It’s almost like talking about the weather.
An obvious opener, in a hotel full of young persons travelling, but I find it difficult to answer. Or rather, I’m reluctant to answer it. Just as I was reluctant on Naxos to agree that I was English, and would usually say I’m half Scots, half Irish (and deny Granny, who was a Lancashire mill girl, but really became Scots by adoption, living out her days in Beauly near Inverness).
The question, or its answer, sort of implies that, wherever it is, that’s where I’ll be going back to. And it pigeon-holes or labels me in a way that I don’t wish to be labelled. If I really was “from Scotland” I’d be delighted to tell them. But I could just as easily say, I’m from Eiserlohn, where I was born, and whose location, oddly, I only have the vaguest idea about. Perhaps I should visit. Or Listowel, in Kerry, which is where my FaceBook page says is my home town, the one constant as I grew up. I’m not “from” Wormingford, or Coggeshall, or Ampleforth – they’re just places where I lived for a while. Where I always felt like an alien, an interloper, a visitor, just passing through. But here I call home, without thinking, in the most innocent of contexts – writing a list of things to do when I go to England (not “back” to England) and ending with “Monday 7th July, fly home” and don’t even notice until later. Yet I have no actual “home”, no spiti – a bed somewhere, a meal from someone, for a while. But if I was sitting on a mountain in Greece, with a campfire, a bottle of krasi, and my sheet of plastic for a tent, it would feel more like home to me than any of these places. Perhaps because I chose it, or it chose me, or my “higher power” led me to it, seemingly by a series of accidents.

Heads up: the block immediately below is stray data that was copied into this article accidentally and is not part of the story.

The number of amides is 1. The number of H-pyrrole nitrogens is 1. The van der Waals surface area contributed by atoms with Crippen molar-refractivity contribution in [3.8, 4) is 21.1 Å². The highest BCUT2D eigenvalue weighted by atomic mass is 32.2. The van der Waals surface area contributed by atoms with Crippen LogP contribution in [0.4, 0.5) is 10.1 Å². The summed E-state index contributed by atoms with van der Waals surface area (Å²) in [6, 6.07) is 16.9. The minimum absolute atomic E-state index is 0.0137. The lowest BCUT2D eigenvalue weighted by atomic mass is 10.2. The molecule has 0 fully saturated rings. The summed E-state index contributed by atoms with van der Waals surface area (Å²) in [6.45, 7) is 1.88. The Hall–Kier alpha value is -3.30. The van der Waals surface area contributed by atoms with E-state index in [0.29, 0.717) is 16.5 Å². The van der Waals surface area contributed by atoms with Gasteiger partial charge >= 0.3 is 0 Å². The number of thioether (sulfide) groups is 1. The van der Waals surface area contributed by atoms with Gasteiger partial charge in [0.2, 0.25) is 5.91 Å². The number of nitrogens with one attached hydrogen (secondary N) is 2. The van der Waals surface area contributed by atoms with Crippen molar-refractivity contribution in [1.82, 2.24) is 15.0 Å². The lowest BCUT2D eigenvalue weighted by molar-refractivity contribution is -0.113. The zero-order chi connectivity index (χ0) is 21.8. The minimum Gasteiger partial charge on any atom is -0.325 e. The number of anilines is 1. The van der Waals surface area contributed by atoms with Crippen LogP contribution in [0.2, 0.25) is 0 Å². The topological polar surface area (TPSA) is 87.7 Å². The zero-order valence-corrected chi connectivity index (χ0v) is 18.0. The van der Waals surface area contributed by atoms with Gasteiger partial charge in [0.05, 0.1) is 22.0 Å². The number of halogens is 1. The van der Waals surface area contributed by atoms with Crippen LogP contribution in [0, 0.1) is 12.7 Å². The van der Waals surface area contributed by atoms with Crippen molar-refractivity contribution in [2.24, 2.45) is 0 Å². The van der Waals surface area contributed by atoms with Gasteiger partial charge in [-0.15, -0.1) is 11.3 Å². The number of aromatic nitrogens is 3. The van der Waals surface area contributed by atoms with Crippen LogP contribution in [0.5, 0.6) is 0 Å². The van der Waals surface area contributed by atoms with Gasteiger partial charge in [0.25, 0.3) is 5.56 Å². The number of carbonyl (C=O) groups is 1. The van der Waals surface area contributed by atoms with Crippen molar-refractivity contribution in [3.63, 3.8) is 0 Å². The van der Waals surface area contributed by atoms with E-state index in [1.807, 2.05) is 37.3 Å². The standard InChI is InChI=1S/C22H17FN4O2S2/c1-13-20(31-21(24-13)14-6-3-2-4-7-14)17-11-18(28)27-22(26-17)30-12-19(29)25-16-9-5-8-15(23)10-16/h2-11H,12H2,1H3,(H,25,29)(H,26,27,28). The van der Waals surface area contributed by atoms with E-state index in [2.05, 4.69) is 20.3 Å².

So what is it that makes me feel I belong here, in a way I’ve never felt anywhere else, apart possibly from Loch Spelve on Mull, or Hope in Sutherland, which I would have loved to call home.
The light. The heat. The Greeks. How I wish I could speak to them, as one of them. The fruit. The trees. The rocks. The mountains and the sea. The sea. The flowers. The ramshaklecality of it all, bodged and half finished. The talk. The shouting. The quiet. The cymballing of the goats and sheep. The magic. The madness. The way it won’t let you walk away from this present moment, its intensity and aliveness, that neither past or future has any weight, compared to the electricity of now, the intensity of it all, the assault on the senses. Only it’s not an assault, it’s a seduction, a caress. I’m in love with Ellaada, and most people I meet seem to feel the same way.
So to answer, “I’m from here”, is not a lie, not a presumption, not precious or pretentious – it’s the literal truth.